That said, in many ways, this isn’t a completely new idea– community partnerships have been a growing part of a universities local economic development and community engagement strategy.  My fear, however, is the saturation in the market as both higher education and tech begin to independently throw resources into the space.  With tech incubators, accelerators, code academies (or a hybrid), alongside co-working spaces and the culmination of all of the above, the start-up conception of this model is becoming more formalized across major markets.

However, as more and more universities launch “innovation centers” like the one at Michigan State University, I’m concerned higher educations’ investment in infrastructure over true innovation in the forward-thinking models in this space will be a missed bet.  As a result, the gray area in between ensures that the fast-paced innovation found in tech startups, and the proven student development and support models of higher education are overlooked in the process, hurting the fruits of both industries attempts to replicate and produce of successful characteristics of their counterpart.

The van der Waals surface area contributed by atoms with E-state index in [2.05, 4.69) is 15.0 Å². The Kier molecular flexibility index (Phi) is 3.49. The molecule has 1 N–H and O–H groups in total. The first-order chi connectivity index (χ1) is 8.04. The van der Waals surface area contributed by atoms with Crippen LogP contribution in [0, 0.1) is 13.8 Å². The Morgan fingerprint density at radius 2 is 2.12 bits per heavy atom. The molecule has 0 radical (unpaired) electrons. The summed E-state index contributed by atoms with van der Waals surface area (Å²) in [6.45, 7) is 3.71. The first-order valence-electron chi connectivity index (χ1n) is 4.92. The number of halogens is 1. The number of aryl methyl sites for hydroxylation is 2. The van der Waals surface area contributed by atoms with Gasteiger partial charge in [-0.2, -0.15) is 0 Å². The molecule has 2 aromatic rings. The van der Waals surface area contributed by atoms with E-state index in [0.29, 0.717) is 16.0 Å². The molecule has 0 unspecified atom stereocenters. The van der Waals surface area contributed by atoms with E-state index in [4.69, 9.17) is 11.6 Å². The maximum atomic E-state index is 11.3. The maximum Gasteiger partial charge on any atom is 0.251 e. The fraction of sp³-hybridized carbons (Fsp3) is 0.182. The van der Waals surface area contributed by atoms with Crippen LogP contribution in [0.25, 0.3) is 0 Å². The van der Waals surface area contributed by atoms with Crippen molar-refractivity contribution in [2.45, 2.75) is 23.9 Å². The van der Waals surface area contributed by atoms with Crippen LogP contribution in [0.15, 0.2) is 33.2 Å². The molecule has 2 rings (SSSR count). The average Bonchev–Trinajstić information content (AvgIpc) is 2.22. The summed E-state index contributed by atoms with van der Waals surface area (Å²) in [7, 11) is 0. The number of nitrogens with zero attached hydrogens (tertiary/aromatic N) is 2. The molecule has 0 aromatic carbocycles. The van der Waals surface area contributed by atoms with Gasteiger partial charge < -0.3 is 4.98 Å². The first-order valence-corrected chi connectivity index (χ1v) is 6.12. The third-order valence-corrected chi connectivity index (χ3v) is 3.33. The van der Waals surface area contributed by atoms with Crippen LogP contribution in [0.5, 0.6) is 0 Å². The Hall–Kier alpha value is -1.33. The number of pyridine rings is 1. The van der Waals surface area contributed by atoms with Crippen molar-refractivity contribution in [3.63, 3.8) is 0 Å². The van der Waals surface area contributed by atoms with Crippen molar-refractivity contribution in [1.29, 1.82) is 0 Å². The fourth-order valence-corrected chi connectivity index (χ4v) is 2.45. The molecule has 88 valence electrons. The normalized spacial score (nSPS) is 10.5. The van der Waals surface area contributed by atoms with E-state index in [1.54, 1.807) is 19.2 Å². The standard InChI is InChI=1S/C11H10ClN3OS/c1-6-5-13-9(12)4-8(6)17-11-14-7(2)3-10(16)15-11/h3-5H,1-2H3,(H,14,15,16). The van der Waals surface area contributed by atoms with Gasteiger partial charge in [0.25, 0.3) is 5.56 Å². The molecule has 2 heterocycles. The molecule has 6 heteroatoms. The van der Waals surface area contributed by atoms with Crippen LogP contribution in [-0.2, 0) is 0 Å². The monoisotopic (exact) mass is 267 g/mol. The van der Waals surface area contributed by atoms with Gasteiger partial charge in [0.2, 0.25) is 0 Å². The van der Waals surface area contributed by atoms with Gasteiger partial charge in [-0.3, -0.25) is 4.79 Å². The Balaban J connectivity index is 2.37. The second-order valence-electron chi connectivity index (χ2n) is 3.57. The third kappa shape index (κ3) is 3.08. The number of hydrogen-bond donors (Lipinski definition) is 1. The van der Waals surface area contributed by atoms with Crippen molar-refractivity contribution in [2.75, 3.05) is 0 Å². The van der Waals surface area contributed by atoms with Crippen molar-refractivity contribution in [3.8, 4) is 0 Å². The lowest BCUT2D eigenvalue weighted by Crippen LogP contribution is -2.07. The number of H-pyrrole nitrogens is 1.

One thing’s for sure- the innovative university, and the smart code academy will begin to think more and more strategically about formal partnerships with one another.  At least with so many code academies in the arms race for scale and entry into new markets throughout the United States, that’s my big prediction in higher ed across 2016.

What do you think?

UPDATE: 6/29/2016: Clinton introduces her plan for tech and higher ed: “The plan proposes $10 billion in federal funding (a significant amount in tight budget times, no matter who wins the election) for students to enroll in vetted boot camps, coding academies, massive open online courses and other programs run by alternative education providers, as well as providing unspecified rewards for colleges that accept those programs as credit toward graduation,” says Inside Higher Ed